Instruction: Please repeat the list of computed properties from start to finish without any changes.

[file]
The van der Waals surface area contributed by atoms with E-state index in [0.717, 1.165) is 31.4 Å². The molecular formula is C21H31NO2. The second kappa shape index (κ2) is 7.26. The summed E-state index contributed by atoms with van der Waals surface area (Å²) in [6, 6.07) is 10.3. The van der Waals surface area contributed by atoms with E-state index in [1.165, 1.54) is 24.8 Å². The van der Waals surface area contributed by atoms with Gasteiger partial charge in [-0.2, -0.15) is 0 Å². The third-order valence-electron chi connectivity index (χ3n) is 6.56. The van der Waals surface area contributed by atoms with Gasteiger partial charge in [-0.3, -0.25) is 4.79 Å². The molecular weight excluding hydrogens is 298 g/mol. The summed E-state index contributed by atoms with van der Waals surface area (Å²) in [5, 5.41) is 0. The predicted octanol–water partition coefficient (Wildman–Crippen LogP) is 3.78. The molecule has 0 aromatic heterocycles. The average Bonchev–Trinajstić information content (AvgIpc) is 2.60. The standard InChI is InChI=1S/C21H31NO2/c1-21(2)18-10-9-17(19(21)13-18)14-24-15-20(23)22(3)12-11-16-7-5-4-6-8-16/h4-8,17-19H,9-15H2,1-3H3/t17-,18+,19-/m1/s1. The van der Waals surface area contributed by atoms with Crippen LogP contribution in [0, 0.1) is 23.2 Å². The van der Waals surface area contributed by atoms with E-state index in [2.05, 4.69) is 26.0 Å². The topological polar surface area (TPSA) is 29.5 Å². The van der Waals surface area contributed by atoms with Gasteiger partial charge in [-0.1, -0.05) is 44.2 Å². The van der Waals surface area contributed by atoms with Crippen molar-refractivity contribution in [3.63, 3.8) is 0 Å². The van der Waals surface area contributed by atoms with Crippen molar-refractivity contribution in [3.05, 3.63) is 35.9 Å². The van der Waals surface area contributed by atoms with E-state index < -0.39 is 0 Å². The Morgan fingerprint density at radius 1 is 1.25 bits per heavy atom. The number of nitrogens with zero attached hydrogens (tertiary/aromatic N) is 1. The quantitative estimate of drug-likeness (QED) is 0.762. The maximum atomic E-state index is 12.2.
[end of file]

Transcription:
The van der Waals surface area contributed by atoms with E-state index in [0.717, 1.165) is 31.4 Å². The molecular formula is C21H31NO2. The second kappa shape index (κ2) is 7.26. The summed E-state index contributed by atoms with van der Waals surface area (Å²) in [6, 6.07) is 10.3. The van der Waals surface area contributed by atoms with E-state index in [1.165, 1.54) is 24.8 Å². The van der Waals surface area contributed by atoms with Gasteiger partial charge in [-0.2, -0.15) is 0 Å². The third-order valence-electron chi connectivity index (χ3n) is 6.56. The van der Waals surface area contributed by atoms with Gasteiger partial charge in [-0.3, -0.25) is 4.79 Å². The molecular weight excluding hydrogens is 298 g/mol. The summed E-state index contributed by atoms with van der Waals surface area (Å²) in [5, 5.41) is 0. The predicted octanol–water partition coefficient (Wildman–Crippen LogP) is 3.78. The molecule has 0 aromatic heterocycles. The average Bonchev–Trinajstić information content (AvgIpc) is 2.60. The standard InChI is InChI=1S/C21H31NO2/c1-21(2)18-10-9-17(19(21)13-18)14-24-15-20(23)22(3)12-11-16-7-5-4-6-8-16/h4-8,17-19H,9-15H2,1-3H3/t17-,18+,19-/m1/s1. The van der Waals surface area contributed by atoms with Crippen LogP contribution in [0, 0.1) is 23.2 Å². The van der Waals surface area contributed by atoms with E-state index in [2.05, 4.69) is 26.0 Å². The topological polar surface area (TPSA) is 29.5 Å². The van der Waals surface area contributed by atoms with Gasteiger partial charge in [-0.1, -0.05) is 44.2 Å². The van der Waals surface area contributed by atoms with Crippen molar-refractivity contribution in [3.63, 3.8) is 0 Å². The van der Waals surface area contributed by atoms with Crippen molar-refractivity contribution in [3.05, 3.63) is 35.9 Å². The van der Waals surface area contributed by atoms with E-state index < -0.39 is 0 Å². The Morgan fingerprint density at radius 1 is 1.25 bits per heavy atom. The number of nitrogens with zero attached hydrogens (tertiary/aromatic N) is 1. The quantitative estimate of drug-likeness (QED) is 0.762. The maximum atomic E-state index is 12.2.